Happy New Year!
FMC’s preparing to launch a new, mobile-optimized website with a focus on making it easy for musicians and fans to take action. While we’re working to get that up and running, here’s a quick update on what we expect to be tackling in Washington DC in 2019.
Fairness in Music Licensing, Business, and Copyright. This will include finally requiring that AM/FM radio pay musicians (while ensuring that college and community radio stations aren’t unduly burdened). We’ll work to ensure the Music Modernization Act is implemented in ways that serve the full diversity of creators. And we’ll demystify complicated industry structures and practices for policymakers, musicians, and fans.
Healthy Competition — Musicians have experienced ownership consolidation in nearly every part of our industry and in adjacent industries, and it interferes with our ability to reach audiences and be fairly compensated for their creativity and labor. It’s time This includes working for fresh thinking and revitalized anti-trust enforcement at the Federal Trade Commission and Dept of Justice. This also includes work to ensure ownership diversity in broadcast media. Right now, the biggest broadcasters are pushing for a regulatory change at the FCC that would allow a single company to own every commercial radio station in most markets. We’ll be at the center of efforts to stop this!
Healthy Internet Policy — Musicians rely on the internet to reach audiences and conduct their business. While Ajit Pai’s efforts to throw out Net Neutrality protections will be debated in the courts (oral arguments begin in February), we’ll continue to push Congress for the restoration of Title II open internet protections, and oppose “compromises” that undermine core net neutrality principles: no blocking of legal content, no throttling, no paid prioritization. This is an important component of a broader vision for a balanced, humane internet policy agenda that reflects the full range of our shared values: free expression, privacy, decentralization, autonomy, and fairness.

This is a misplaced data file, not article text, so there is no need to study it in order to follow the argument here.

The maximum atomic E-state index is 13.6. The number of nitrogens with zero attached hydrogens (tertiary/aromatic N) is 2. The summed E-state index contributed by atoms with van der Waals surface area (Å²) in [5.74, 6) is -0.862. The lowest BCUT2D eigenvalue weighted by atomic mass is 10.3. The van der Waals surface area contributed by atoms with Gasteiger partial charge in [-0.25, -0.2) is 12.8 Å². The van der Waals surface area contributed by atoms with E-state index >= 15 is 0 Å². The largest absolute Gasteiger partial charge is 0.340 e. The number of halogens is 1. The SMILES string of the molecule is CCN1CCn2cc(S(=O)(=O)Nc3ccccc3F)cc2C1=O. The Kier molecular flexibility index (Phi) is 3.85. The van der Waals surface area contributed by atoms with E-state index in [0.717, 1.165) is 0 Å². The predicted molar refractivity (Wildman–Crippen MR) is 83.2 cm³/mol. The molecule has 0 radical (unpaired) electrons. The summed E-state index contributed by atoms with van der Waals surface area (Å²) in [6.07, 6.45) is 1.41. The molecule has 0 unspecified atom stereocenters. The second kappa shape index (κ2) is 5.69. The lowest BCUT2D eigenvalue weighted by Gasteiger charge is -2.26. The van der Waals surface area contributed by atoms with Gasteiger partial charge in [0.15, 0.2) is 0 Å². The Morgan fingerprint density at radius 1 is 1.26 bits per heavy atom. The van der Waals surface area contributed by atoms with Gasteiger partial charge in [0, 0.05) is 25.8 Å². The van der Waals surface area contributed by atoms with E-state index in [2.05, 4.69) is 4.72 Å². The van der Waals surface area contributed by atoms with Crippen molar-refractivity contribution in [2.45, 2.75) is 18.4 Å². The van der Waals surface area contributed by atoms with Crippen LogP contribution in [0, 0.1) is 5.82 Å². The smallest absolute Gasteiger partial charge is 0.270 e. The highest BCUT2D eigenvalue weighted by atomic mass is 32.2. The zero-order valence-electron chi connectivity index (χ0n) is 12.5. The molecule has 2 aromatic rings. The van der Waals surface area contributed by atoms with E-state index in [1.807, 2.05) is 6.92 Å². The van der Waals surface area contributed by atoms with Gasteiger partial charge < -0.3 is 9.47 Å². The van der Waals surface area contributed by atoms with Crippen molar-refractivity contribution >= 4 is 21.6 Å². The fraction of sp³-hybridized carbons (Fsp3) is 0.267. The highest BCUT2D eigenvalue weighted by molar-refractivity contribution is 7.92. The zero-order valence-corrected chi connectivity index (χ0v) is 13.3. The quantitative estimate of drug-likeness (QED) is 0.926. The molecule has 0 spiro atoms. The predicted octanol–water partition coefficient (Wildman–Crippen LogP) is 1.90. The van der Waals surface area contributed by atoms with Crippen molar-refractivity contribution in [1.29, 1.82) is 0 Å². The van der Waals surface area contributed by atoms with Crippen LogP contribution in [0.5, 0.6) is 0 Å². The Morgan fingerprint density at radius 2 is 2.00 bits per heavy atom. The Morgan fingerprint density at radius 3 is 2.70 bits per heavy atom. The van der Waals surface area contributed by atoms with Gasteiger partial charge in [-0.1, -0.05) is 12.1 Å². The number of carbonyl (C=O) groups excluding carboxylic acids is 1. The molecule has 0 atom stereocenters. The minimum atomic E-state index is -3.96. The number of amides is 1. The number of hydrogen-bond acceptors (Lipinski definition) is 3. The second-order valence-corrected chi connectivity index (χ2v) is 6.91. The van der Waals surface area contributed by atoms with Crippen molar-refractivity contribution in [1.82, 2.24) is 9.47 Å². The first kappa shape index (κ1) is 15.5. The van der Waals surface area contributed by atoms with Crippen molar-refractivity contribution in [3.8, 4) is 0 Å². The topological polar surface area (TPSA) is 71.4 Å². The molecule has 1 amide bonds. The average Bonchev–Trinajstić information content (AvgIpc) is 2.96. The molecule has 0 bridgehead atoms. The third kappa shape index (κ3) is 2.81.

Health Care — The Affordable Care Act has enabled many working musicians to access health coverage for the first time in their professional lives—before it’s passage, our research found that musicians lacked health insurance at nearly three times the rate of the general adult population. FMC is committed to defending these gains, but the same time, gaps and systemic barriers to care still exist. It’s time for Congress to seriously consider Medicare For All; we’ll be working to evaluate proposals and ensure that the unique needs and concerns of the music community are considered.
Alongside these core priorities, FMC will continue to work in coalition with partners in support of our shared goals, such as arts funding, support for public and community media, and a creative ecosystem that more accurately reflects our nation’s diversity.